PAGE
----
The New Protectionism

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G.P.Putnam's sons, 1916 - Free trade - 153 pages
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Page xiv - The Allies decide to take the necessary steps without delay to render themselves independent of the enemy countries in so far as regards the raw materials and manufactured articles essential to the normal development of their economic activities.
Page 67 - As defence, however, is of much more importance than opulence, the act of navigation is, perhaps, the wisest of all the commercial regulations of England.
Page 144 - ... the enemy shall be brought into accord for this purpose : A. The allies will prohibit their own subjects and citizens and all persons residing in their territories from carrying on any trade with the inhabitants of enemy countries of whatever nationality, or with enemy subjects, wherever resident, persons, firms and companies whose business is controlled wholly or partially by enemy subjects or subject to enemy influence, whose names will be included in a special list.
Page 142 - They declare that after forcing upon them the military contest in spite of all their efforts to avoid the conflict, the Empires of Central Europe are to-day preparing, in concert with their allies, for a contest on the economic plane, which will not only survive the re-establishment of peace, but will at that moment attain its full scope and intensity.
Page 144 - They will prohibit the importation into their territories of all goods originating in or coming from enemy countries. C. — They will devise means of establishing a system enabling contracts entered into with enemy subjects and injurious to national interests to be cancelled unconditionally. II. — Business undertakings owned or operated by enemy subjects in the territories of the Allies...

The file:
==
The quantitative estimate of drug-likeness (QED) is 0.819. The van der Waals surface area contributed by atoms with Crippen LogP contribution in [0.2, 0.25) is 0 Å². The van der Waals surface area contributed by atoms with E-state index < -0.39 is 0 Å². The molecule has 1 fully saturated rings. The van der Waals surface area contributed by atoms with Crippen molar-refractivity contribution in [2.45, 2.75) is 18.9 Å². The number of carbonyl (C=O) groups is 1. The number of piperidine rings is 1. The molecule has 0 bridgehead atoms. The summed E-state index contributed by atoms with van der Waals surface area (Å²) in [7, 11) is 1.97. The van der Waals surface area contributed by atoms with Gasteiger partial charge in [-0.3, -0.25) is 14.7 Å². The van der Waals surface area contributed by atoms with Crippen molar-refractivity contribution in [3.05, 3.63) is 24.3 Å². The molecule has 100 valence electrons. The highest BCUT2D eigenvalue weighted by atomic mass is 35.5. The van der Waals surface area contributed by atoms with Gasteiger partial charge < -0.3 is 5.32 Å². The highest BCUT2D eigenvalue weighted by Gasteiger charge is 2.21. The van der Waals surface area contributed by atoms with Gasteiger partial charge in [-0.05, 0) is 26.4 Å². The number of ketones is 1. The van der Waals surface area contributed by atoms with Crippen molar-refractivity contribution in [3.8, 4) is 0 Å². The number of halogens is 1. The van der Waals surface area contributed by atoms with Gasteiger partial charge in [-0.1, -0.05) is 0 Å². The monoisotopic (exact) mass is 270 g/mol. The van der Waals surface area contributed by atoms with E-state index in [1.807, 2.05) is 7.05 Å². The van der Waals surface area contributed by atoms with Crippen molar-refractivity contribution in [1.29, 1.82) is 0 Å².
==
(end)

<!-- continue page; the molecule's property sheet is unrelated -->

Page 147 - The Allies declare themselves agreed to conserve for the Allied countries, before all others, their natural resources during the whole period of commercial, industrial, agricultural, and maritime reconstruction, and for this purpose they undertake to establish special arrangements to facilitate the interchange of these resources.
Page 67 - The act of navigation is not favourable to foreign commerce, or to the growth of that opulence which can arise from it.
Page 150 - Allies will adopt the methods which seem to them most suitable for the carrying out of this resolution, according to the nature of the commodities and having regard to the principles which govern their economic policy.
Page 150 - They may, for example, have recourse to either enterprises subsidized and directed or controlled by the governments themselves or to the grant of financial assistance for the encouragement of scientific and technical research and the development of national industries and resources, or to customs duties or prohibitions of a temporary or permanent character, or to a combination of these different methods.
Page 142 - ... to secure for themselves and for the whole of the markets of neutral countries full economic independence and respect for sound commercial practice, and on the other hand to facilitate the organisation on a permanent basis of their economic alliance.

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